Wastewater Treatment Innovations
Thinking of Wastewater as a Resource
Innovations in the area of wastewater treatment focus on the premise that wastewater can be a resource. Though innovations in countries such as Sweden often use new technologies and ideas, their underlying philosophy revolves around one of simple common sense. Reuse of waste results in the production of less waste overall and thus saves the environment from further need for resource extraction. It's a good premise, and one that the CRD is exploring when making decisions about wastewater treatment.
The most intensive resource recovery projects to date have taken place in Europe. The degree to which these technologies can be implemented in British Columbia will depend on a number of factors, including operating costs, potential revenues, the value of the resources and public acceptance levels for wastewater resources and the engineering needed to create them.
What do innovations in treatment accomplish?
Innovations can be described by the difference they make to communities. Wastewater treatment innovations satisfy a number of different criteria:
- to integrate planning with other local services, such as solid waste, organics composting programs, energy and public services so that a community benefits from wastewater treatment in a variety of ways
- to lower the costs of wastewater treatment through waste recovery and reuse
- to minimize environmental pollution
- to embrace flexibility, so that new innovations and technologies can be employed as they become available
Treatment Design Innovations
Decentralized Treatment Plants
Decentralized wastewater treatment was used in the past most commonly to serve sparsely populated communities that were too far from larger areas to have sewers extended to them. As cities grew and overtook these communities, they were brought into centralized systems for reasons of health and cost. Recently, however, decentralized treatment has seen a resurgence. Sewer pipeline construction can be costly in established neighbourhoods and membrane-based technology has dropped in cost and become more available, allowing for smaller, more locally based treatment plants.
Satellite Water Reclamation Plants
Satellite reclamation plants remove flows from nearby sewers to produce reclaimed water closer to the use area. This approach can reduce the need for infrastructure such as pumps and pipes, which are often required to return reclaimed water from a central plant. These plants, if feasible, have a number of advantages:
- a smaller footprint, which allows them to blend into existing communities
- excellent odour-removing abilities
- an ability to produce a valuable industrial, non-potable water supply close by that can ease the strain on local water supplies
Membrane Separation Technology
Membrane separation technology involves the separation of liquids from solids, using a variety of methods. A wastewater stream is passed through a series of membranes where impurities are removed. Three common separation systems include ultrafiltration, microfiltration and reverse osmosis. Wastewater treated using membrane technology can actually be rendered so clean that it is potable, though most applications of reclaimed water are for grey water and irrigation use.
Resource Recovery Innovations Around the World
Biodiesel from Fats, Oils & Grease in Wastewater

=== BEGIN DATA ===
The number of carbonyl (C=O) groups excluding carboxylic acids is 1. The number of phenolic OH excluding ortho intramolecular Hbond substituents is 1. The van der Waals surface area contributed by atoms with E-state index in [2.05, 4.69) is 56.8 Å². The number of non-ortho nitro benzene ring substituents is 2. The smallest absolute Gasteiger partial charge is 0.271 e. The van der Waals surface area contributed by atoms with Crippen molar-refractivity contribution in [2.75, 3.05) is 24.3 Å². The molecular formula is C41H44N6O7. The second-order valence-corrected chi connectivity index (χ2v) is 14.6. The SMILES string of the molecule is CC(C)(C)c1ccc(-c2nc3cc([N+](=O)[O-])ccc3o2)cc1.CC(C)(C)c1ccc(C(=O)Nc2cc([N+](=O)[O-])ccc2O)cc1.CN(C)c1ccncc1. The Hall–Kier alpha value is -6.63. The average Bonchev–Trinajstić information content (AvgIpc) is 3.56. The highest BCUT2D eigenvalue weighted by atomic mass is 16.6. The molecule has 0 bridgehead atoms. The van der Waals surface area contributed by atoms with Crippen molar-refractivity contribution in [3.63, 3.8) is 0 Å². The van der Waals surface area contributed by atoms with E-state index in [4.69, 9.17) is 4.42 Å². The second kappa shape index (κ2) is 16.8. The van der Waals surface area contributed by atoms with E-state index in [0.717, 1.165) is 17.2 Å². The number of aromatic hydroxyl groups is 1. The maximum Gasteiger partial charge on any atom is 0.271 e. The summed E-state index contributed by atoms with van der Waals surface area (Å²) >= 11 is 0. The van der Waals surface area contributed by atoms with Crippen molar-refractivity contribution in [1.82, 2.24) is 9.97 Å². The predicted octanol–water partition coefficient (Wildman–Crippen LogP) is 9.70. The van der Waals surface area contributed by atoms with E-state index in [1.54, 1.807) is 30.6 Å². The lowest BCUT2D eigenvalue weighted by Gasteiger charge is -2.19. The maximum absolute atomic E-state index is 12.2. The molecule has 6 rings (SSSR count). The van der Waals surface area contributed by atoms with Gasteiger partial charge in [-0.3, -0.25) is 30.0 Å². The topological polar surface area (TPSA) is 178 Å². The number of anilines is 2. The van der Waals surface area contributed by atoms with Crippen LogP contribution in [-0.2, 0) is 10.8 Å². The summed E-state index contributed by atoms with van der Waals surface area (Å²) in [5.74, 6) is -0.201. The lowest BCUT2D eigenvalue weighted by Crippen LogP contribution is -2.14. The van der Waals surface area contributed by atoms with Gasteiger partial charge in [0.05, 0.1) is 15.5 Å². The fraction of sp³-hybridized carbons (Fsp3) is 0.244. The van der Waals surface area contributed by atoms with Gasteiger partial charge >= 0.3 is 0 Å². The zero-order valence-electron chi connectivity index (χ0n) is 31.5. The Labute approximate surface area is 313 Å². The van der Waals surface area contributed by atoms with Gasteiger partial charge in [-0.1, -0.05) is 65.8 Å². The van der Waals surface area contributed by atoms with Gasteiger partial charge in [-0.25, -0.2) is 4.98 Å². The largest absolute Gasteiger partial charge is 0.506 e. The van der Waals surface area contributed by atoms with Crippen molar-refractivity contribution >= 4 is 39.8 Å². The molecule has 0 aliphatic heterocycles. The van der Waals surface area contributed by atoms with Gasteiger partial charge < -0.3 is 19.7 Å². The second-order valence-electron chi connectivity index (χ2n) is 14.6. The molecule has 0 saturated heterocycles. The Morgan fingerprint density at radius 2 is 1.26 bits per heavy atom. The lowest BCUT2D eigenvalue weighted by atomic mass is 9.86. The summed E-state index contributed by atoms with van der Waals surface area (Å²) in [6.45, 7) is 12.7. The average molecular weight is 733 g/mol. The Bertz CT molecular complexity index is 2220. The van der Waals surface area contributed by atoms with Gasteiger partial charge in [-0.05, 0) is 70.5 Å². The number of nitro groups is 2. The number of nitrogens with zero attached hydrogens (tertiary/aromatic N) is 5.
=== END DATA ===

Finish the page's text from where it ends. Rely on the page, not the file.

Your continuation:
Biodiesel is made from oil. Biomass to biodiesel conversion technology is developing rapidly in Canada. Fats, oil, and grease (FOG) from wastewater is collected during treatment in plants such as those in Europe and converted to biodiesel through esterification and hydrogenation.
Electricity & Heat from Co-generation
Biogas fueled cogeneration systems can allow a wastewater facility to utilize energy from the treatment process itself. Cogeneration systems produce electricity and hot water from biogas, a naturally occurring byproduct of sludge dewatering. The electricity produced can be used to supply power to anaerobic digesters in the plant, thereby offsetting electricity purchases from the power grid.
Electricity from Biogas or Sewage Powered Fuel Cells
Methane from sludge dewatering plants can be converted into biogas, but it can also be converted into hydrogen, which can be used in direct fuel cells. This provides an option other than the traditional internal-combustion engine for the powering of wastewater plants. Some of these fuel cells are already in operation in various locations in the United States and Europe.
Water-Source Heat Pumps
Water-source heat pumps are being used in Japan to extract residual heat energy from wastewater, after treatment and before discharge by outfall. Similar heat extraction technology is now developing for extracting heat from wastewater in sewer pipelines. Wastewater temperatures average around 16 degrees Celsius. This heat can be used as an energy resource.
Reclaimed Water from Wastewater
Reclaimed water from wastewater is a technology which is being implemented in wastewater treatment plants around the world. Using membrane technology, water can be purified and used in grey water applications, in irrigation or as a supplement to existing ground and surface water sources during times of low flow.
Biogas from Wastewater & Sludge
Biogas is produced from methane, which is a biproduct of biosolids processing. Methane escapes from sludge as it is digested by microorganisms during the dewatering process in a solid waste facility. Anaerobic digestion has also been shown to degrade persistent organic pollutants such as dioxins and chlorobenzenes.
Biogas, in many countries in Europe, is already being used to fuel cars, taxis, trucks and public transportation. As a fuel source it can be refined as a cooking fuel, for use in homes and restaurants; biogas can also be burned in plants along with wood or other waste in order to power factories.